Oblivians-Sympathy Sessions

October 14, 2008

Oblivians

Sympathy Sessions (Sympathy for the Record Industry 1996)

http://www.mediafire.com/?4wozdutmtii

Outside of the Buzzcocks, Undertones and Stiff Little Fingers, I never really got into the poppy punk anthems of contemporaries like the Clash and Ramones. All of the 77-82 punk bands have moments which leave me humming like the fool I am, but I feel more kinship with those who twisted it into grubbier forms. Whether it be the bizarro concoctions on Wire’s first three albums or the Killed by Death series, punk just seemed like it should be alien, aggressive and ugly in its own beautiful manner. My wussy teen years led me to ignore the 60s Nuggets, Pebbles and Back from the Grave comps, but they felt like a stirring slap in the face once I heard the roots on punk in all its catchy and primitive glory.

One of the bands that opened my eyes to the gruff history of punk were the Oblivians. At the time, I had no inkling of their influences and garage rock had more to do with Animal House than anything else. However, their debut singles and eps captured what I always wanted from a punk band. It had a nasty streak a mile wide and the band played the living shit out of each song.  It was fast, shitty-sounding and their live set was a simple reminder that rock and roll can stir you like a gospel anthem in a church full of hopped up folks speaking in tongues.

Sympathy Sessions collects their early singles and eps for the Sympathy label and includes some of their absolute peaks and only a few meager valleys. Their collaboration with Quintron stands as the pinnacle of their career, but this is a great representation of what made them so immediate and special. No frills or ambition to make a grand statement; Sympathy Sessions is a reminder of punk’s kinship with 60s rock, gospel, R&B and the power of a bad attitude. It is a revival session for folks with a hankering for trouble.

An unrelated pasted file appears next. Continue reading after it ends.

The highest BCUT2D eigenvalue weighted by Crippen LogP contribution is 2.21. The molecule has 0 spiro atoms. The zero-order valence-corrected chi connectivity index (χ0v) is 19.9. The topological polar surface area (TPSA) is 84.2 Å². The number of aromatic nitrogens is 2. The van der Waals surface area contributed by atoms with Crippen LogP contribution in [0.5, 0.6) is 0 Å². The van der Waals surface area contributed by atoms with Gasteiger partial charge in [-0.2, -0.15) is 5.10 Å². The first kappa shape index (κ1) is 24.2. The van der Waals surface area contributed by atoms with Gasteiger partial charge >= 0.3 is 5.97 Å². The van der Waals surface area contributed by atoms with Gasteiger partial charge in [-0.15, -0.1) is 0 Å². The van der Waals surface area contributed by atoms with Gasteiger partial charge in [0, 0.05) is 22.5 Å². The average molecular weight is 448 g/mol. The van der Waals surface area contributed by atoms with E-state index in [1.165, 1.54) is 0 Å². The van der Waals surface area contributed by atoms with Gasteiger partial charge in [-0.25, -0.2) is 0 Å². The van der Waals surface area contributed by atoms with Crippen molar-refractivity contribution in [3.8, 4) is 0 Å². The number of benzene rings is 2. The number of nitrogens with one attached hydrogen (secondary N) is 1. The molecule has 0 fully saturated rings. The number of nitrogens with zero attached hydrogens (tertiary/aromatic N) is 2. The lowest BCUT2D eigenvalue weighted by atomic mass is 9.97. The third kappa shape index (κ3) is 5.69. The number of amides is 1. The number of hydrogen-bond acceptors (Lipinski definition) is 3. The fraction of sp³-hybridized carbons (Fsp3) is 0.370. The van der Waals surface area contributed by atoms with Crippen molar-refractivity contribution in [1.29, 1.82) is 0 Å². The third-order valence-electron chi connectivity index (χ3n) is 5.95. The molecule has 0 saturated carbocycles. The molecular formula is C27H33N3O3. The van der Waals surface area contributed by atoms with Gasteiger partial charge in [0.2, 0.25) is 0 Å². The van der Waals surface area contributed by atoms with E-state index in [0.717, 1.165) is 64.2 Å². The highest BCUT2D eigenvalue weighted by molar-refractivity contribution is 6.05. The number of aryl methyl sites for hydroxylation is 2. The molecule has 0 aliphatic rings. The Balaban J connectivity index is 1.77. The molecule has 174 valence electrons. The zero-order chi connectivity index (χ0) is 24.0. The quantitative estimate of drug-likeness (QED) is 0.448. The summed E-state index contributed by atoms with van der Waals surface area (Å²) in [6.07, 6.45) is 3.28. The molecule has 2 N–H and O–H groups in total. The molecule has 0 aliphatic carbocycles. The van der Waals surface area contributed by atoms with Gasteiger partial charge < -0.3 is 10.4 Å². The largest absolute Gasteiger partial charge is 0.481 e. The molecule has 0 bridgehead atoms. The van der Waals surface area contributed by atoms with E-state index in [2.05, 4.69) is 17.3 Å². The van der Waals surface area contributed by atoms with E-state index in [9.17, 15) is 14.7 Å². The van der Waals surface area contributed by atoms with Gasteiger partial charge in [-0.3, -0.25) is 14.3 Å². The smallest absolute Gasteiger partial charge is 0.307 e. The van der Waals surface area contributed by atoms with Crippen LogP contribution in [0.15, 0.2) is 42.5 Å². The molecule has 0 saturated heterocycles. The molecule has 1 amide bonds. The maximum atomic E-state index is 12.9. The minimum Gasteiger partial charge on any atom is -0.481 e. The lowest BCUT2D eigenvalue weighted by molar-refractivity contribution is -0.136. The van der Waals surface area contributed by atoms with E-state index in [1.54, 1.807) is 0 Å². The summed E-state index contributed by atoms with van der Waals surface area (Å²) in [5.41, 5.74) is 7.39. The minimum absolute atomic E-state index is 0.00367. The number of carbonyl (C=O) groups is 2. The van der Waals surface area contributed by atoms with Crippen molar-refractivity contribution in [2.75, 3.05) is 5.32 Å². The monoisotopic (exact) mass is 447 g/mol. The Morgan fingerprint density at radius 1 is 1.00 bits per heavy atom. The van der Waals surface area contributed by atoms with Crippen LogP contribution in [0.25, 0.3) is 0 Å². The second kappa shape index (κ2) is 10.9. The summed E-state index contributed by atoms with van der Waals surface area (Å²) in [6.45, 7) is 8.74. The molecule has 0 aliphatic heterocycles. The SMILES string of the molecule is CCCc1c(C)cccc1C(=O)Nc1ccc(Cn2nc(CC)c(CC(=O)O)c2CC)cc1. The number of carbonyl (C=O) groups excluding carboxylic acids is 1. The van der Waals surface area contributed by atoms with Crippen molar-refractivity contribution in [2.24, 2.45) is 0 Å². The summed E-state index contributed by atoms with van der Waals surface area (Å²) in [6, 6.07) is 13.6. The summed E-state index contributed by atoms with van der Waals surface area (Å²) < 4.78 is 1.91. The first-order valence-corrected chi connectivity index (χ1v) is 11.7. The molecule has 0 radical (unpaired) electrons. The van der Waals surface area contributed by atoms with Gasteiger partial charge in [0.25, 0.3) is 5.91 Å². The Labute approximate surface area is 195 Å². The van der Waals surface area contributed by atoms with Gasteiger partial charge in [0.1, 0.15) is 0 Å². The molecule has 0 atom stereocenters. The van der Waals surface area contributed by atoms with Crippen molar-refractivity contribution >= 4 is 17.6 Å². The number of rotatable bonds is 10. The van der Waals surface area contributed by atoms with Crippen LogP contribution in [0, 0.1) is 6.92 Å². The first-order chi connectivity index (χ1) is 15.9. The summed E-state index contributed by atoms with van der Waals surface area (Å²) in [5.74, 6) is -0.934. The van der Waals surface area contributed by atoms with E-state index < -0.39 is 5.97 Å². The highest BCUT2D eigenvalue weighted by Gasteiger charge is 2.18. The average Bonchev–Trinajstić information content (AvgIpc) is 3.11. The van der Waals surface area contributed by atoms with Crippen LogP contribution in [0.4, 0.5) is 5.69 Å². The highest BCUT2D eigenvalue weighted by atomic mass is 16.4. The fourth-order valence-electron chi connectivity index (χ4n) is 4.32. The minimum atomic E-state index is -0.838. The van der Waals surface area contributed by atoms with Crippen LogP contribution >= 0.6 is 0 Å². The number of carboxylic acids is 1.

Various Artists

Killed by Death: Volume One

http://www.mediafire.com/?jdyu7mmbtwl

Johan Kugelberg is somewhat or directly responsible for many things that I love in life: Ugly Things magazine, The Monks reissue and the major label debut of Thomas Jefferson Slave Apartments and V-3 as well as his crowning achievement, the first four volumes of Killed by Death.

The early Killed by Death comps document punk’s most belligerent and brilliant moments circa 1977-1982, but later comps piss in the bathwater and shine a light on lesser mortals. However, the first four volumes may be the most primal collections of punk I’ve heard. It belongs next to the Nuggets, Pebbles and Back to the Grave compilations as a logical extension to their documentation of the rawest nubs of rock. You can hear the groundwork for hardcore and other offshoots of punk in each track. However, these tracks bear little resemblance to British punks like the Clash, Sex Pistols, Buzzcocks and the Damned. The Ramones, Dead Boys, Voidoids, Dickies and Pagans were more up their alley.